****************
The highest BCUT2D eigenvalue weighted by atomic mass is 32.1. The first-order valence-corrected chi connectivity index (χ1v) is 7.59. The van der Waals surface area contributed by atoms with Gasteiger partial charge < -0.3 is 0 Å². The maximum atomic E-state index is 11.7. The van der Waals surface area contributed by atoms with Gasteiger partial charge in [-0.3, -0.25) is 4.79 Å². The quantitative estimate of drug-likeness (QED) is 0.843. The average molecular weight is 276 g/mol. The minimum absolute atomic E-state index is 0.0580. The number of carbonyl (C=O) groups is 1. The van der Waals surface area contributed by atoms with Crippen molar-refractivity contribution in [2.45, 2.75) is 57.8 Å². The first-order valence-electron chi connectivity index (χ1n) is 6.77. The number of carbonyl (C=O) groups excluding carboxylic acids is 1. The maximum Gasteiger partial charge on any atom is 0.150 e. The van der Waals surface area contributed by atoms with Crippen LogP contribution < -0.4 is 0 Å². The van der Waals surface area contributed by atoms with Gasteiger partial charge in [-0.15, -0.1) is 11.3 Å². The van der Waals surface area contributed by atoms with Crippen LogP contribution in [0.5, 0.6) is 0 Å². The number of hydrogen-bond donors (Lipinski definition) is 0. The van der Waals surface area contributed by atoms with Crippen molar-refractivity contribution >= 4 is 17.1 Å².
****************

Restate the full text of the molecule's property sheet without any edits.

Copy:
The highest BCUT2D eigenvalue weighted by atomic mass is 32.1. The first-order valence-corrected chi connectivity index (χ1v) is 7.59. The van der Waals surface area contributed by atoms with Gasteiger partial charge < -0.3 is 0 Å². The maximum atomic E-state index is 11.7. The van der Waals surface area contributed by atoms with Gasteiger partial charge in [-0.3, -0.25) is 4.79 Å². The quantitative estimate of drug-likeness (QED) is 0.843. The average molecular weight is 276 g/mol. The minimum absolute atomic E-state index is 0.0580. The number of carbonyl (C=O) groups is 1. The van der Waals surface area contributed by atoms with Crippen molar-refractivity contribution in [2.45, 2.75) is 57.8 Å². The first-order valence-electron chi connectivity index (χ1n) is 6.77. The number of carbonyl (C=O) groups excluding carboxylic acids is 1. The maximum Gasteiger partial charge on any atom is 0.150 e. The van der Waals surface area contributed by atoms with Crippen LogP contribution < -0.4 is 0 Å². The van der Waals surface area contributed by atoms with Gasteiger partial charge in [-0.15, -0.1) is 11.3 Å². The van der Waals surface area contributed by atoms with Crippen LogP contribution in [0.5, 0.6) is 0 Å². The number of hydrogen-bond donors (Lipinski definition) is 0. The van der Waals surface area contributed by atoms with Crippen molar-refractivity contribution >= 4 is 17.1 Å².